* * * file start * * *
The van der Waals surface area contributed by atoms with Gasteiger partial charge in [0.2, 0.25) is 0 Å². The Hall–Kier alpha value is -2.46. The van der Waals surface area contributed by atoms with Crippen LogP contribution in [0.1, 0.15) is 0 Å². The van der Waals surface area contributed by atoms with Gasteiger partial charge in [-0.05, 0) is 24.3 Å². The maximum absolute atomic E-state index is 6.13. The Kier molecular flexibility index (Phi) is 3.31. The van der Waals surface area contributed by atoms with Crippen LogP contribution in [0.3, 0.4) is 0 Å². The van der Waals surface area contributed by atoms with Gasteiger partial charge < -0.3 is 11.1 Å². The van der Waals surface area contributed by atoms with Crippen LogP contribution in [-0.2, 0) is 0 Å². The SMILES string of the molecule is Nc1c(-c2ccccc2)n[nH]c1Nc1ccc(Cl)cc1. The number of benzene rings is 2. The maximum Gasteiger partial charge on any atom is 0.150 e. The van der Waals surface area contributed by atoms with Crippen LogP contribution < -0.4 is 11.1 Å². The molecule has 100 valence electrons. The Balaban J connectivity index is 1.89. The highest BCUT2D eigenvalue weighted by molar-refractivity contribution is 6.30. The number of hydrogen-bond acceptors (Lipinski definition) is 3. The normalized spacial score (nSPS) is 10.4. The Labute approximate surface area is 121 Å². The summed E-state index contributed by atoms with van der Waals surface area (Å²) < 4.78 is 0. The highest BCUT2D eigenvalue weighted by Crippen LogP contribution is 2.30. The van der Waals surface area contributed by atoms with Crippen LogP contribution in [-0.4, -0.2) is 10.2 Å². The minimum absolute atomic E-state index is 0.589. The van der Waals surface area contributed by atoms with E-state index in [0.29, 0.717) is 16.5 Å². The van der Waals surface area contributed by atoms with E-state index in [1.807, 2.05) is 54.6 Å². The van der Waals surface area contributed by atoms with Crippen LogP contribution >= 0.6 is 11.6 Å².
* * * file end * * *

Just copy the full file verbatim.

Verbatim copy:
The van der Waals surface area contributed by atoms with Gasteiger partial charge in [0.2, 0.25) is 0 Å². The Hall–Kier alpha value is -2.46. The van der Waals surface area contributed by atoms with Crippen LogP contribution in [0.1, 0.15) is 0 Å². The van der Waals surface area contributed by atoms with Gasteiger partial charge in [-0.05, 0) is 24.3 Å². The maximum absolute atomic E-state index is 6.13. The Kier molecular flexibility index (Phi) is 3.31. The van der Waals surface area contributed by atoms with Crippen LogP contribution in [0.3, 0.4) is 0 Å². The van der Waals surface area contributed by atoms with Gasteiger partial charge < -0.3 is 11.1 Å². The van der Waals surface area contributed by atoms with Crippen LogP contribution in [-0.2, 0) is 0 Å². The SMILES string of the molecule is Nc1c(-c2ccccc2)n[nH]c1Nc1ccc(Cl)cc1. The number of benzene rings is 2. The maximum Gasteiger partial charge on any atom is 0.150 e. The van der Waals surface area contributed by atoms with Crippen LogP contribution < -0.4 is 11.1 Å². The molecule has 100 valence electrons. The Balaban J connectivity index is 1.89. The highest BCUT2D eigenvalue weighted by molar-refractivity contribution is 6.30. The number of hydrogen-bond acceptors (Lipinski definition) is 3. The normalized spacial score (nSPS) is 10.4. The Labute approximate surface area is 121 Å². The summed E-state index contributed by atoms with van der Waals surface area (Å²) < 4.78 is 0. The highest BCUT2D eigenvalue weighted by Crippen LogP contribution is 2.30. The van der Waals surface area contributed by atoms with Crippen LogP contribution in [-0.4, -0.2) is 10.2 Å². The minimum absolute atomic E-state index is 0.589. The van der Waals surface area contributed by atoms with E-state index in [0.29, 0.717) is 16.5 Å². The van der Waals surface area contributed by atoms with E-state index in [1.807, 2.05) is 54.6 Å². The van der Waals surface area contributed by atoms with Crippen LogP contribution >= 0.6 is 11.6 Å².